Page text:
...we still have a lot of work to do (...and I can't help but think that the Web will be a powerful tool in bringing an end to the stereotype).

Tuesday, March 22, 2011

Triangle Navels

Alex Bellos has another interesting post, this time on 'triangle centres'... you likely know 3 or 4 of them, but would you believe there are an infinite number! Who knew!?.... turns out a math guy in Indiana knew:

Monday, March 21, 2011

How To Assess Students???

In some ways this is an age-old question, but that doesn't stop it from being interesting when raised anew: in the below post, "Irrational Cube" blog essentially asks if the assessment of student abilities (in math) can really be valid if that assessment seems dependent on the format of the material being used:

I think commenter #2 has it largely right in his/her response, though there may still be room for other thoughts/ideas.

Saturday, March 19, 2011

Tau Jam

Gotta luv effervescent Vi Hart (...though I suspect she drinks too much coffee)!  "Equalis Community Blog" brought my attention to another delicious (so to speak) video I'd missed from Vi, this time in honor of last week's Pi Day, but celebrating Tau instead --- if you don't know about Tau (the equivalent of 2π) you can check it out here:

But I'd go ahead and view Vi's effort first:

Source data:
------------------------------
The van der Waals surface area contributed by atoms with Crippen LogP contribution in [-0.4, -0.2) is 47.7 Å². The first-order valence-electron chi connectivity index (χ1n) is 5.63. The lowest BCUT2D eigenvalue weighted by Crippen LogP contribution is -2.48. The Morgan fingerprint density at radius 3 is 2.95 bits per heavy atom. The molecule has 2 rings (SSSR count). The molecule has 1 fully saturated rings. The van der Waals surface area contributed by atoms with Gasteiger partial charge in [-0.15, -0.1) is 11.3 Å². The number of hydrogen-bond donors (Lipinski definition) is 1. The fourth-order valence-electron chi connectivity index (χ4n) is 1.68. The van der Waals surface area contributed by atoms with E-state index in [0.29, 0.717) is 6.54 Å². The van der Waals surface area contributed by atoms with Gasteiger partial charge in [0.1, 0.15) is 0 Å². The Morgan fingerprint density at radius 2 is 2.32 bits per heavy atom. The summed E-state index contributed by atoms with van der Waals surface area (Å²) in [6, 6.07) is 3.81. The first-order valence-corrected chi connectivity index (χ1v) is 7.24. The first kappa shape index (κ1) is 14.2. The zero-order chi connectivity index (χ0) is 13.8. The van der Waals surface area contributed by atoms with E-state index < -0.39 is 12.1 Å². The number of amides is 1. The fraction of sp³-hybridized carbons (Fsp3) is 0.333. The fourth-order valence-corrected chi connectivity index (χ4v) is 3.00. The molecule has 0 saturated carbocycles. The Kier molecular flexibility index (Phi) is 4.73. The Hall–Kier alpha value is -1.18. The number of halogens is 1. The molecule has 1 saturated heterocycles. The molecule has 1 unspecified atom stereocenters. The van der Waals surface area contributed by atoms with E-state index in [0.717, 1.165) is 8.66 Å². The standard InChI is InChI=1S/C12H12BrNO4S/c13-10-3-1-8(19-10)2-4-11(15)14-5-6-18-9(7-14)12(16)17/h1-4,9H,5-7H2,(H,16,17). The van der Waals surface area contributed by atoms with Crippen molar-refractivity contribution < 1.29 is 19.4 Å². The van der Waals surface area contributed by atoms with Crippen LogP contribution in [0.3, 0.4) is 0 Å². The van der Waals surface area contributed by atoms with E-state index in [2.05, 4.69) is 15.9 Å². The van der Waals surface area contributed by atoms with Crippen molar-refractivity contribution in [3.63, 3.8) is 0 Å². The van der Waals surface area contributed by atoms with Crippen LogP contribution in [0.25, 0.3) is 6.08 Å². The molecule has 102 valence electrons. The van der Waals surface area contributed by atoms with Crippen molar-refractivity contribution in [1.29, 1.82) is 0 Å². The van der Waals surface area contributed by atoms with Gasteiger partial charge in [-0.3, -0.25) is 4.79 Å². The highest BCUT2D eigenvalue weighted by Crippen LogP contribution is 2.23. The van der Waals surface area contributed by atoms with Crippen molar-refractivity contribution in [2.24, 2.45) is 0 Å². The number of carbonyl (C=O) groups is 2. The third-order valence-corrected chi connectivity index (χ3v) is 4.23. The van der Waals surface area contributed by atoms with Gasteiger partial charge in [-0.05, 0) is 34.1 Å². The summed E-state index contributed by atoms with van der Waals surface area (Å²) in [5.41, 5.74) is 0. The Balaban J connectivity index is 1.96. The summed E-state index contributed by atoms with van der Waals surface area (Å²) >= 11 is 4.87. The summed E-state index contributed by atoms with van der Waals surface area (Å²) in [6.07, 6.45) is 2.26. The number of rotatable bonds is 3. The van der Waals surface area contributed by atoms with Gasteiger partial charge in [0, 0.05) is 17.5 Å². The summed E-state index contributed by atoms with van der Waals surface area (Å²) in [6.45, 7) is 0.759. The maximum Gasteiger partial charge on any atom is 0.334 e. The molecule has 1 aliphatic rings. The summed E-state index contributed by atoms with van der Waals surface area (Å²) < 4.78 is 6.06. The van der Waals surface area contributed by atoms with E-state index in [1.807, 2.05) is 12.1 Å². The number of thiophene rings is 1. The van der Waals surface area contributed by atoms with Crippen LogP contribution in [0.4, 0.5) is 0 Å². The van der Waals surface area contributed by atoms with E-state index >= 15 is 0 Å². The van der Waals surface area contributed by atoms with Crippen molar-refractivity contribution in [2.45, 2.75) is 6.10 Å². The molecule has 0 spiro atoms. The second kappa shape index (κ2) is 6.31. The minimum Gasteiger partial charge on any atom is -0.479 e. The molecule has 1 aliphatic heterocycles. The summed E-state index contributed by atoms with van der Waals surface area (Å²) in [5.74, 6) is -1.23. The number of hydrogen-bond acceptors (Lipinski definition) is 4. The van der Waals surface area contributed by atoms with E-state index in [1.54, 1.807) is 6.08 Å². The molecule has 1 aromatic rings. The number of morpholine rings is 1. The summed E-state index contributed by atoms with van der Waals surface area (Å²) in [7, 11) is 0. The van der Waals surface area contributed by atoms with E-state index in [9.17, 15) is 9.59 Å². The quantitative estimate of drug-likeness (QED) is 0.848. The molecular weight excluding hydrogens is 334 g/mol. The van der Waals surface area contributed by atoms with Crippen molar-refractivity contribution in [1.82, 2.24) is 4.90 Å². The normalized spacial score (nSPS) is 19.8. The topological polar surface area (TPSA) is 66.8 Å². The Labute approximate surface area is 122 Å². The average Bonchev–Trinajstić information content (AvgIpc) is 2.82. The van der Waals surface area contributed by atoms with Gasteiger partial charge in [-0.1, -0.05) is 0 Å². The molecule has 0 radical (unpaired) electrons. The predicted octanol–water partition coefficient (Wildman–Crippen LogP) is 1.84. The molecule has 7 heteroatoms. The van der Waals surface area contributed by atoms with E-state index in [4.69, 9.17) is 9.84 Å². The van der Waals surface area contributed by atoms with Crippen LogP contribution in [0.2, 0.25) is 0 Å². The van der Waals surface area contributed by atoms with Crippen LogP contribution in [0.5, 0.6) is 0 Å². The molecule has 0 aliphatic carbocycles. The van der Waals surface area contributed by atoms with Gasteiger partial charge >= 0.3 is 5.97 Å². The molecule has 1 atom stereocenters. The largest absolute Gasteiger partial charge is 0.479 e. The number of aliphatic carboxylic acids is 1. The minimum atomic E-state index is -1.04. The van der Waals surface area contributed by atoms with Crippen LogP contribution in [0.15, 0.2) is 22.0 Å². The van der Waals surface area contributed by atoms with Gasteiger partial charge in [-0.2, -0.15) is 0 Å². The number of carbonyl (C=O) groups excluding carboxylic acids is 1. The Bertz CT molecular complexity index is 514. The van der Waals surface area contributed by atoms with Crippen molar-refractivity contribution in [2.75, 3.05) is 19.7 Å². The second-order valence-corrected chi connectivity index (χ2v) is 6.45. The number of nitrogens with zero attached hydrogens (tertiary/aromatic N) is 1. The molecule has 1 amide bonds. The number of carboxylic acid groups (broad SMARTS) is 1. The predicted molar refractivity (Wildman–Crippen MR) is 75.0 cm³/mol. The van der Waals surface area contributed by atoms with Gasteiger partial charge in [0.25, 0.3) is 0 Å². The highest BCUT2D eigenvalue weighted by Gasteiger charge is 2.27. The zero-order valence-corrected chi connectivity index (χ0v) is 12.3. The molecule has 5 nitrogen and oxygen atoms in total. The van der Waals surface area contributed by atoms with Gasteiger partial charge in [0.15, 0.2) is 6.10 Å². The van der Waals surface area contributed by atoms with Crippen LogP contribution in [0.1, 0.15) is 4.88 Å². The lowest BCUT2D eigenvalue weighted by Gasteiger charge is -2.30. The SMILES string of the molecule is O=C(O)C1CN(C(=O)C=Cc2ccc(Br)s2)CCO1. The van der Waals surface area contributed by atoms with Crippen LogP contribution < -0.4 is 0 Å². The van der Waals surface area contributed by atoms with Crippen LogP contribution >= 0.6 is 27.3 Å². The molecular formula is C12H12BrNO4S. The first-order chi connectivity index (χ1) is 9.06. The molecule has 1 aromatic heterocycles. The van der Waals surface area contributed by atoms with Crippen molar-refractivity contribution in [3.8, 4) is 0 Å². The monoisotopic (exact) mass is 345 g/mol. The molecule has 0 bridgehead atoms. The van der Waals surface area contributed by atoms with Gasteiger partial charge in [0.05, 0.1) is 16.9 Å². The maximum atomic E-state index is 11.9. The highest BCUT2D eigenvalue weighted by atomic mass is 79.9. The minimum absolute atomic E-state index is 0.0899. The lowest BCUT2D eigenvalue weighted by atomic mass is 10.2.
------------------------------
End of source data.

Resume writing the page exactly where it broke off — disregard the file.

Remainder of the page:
Friday, March 18, 2011

Speaking of March Madness...

'Hot hands' in basketball... and statistics. . . .

Below, a statistical post from Williams College that seems at least slightly appropriate to the week coming up:

(includes a "game" teachers can employ in their own classrooms)

Thursday, March 17, 2011

"Picking Holes In Mathematics"

If you're interested in the underpinnings of mathematics, an interesting article from here, entitled "Picking Holes In Mathematics":

Early on it starts off in this vein:
"The logician Kurt Gödel proved in the 1930s that if you set out proper rules for mathematics, excluding leaps of faith or intuition as admissible moves, you lose the ability to decide whether certain statements are true or false. And this isn't because you chose the wrong rules: for any set of rules, as long as they're strong enough to make sense of whole number arithmetic, there will be statements you can't prove or refute.

"This is rather shocking and you may wonder why Gödel's result hasn't wiped out mathematics once and for all. The answer is that, initially at least, the unprovable statements logicians came up with were quite artificial and didn't touch on ordinary everyday mathematics."

...and then it goes on to recount some of the work of Harvey Friedman of Ohio State University in the arena of Gödel incompleteness.

Wednesday, March 16, 2011

Quote... Unquote

"The enormous usefulness of mathematics in natural sciences is something bordering on the mysterious, and there is no rational explanation for it. It is not at all natural that "laws of nature" exist, much less that man is able to discover them. The miracle of the appropriateness of the language of mathematics for the formulation of the laws of physics is a wonderful gift which we neither understand nor deserve."

-- Eugene P. Wigner

"I believe that scientific knowledge has fractal properties, that no matter how much we learn, whatever is left, however small it may seem, is just as infinitely complex as the whole was to start with. That, I think, is the secret of the Universe."

-- Isaac Asimov

Tuesday, March 15, 2011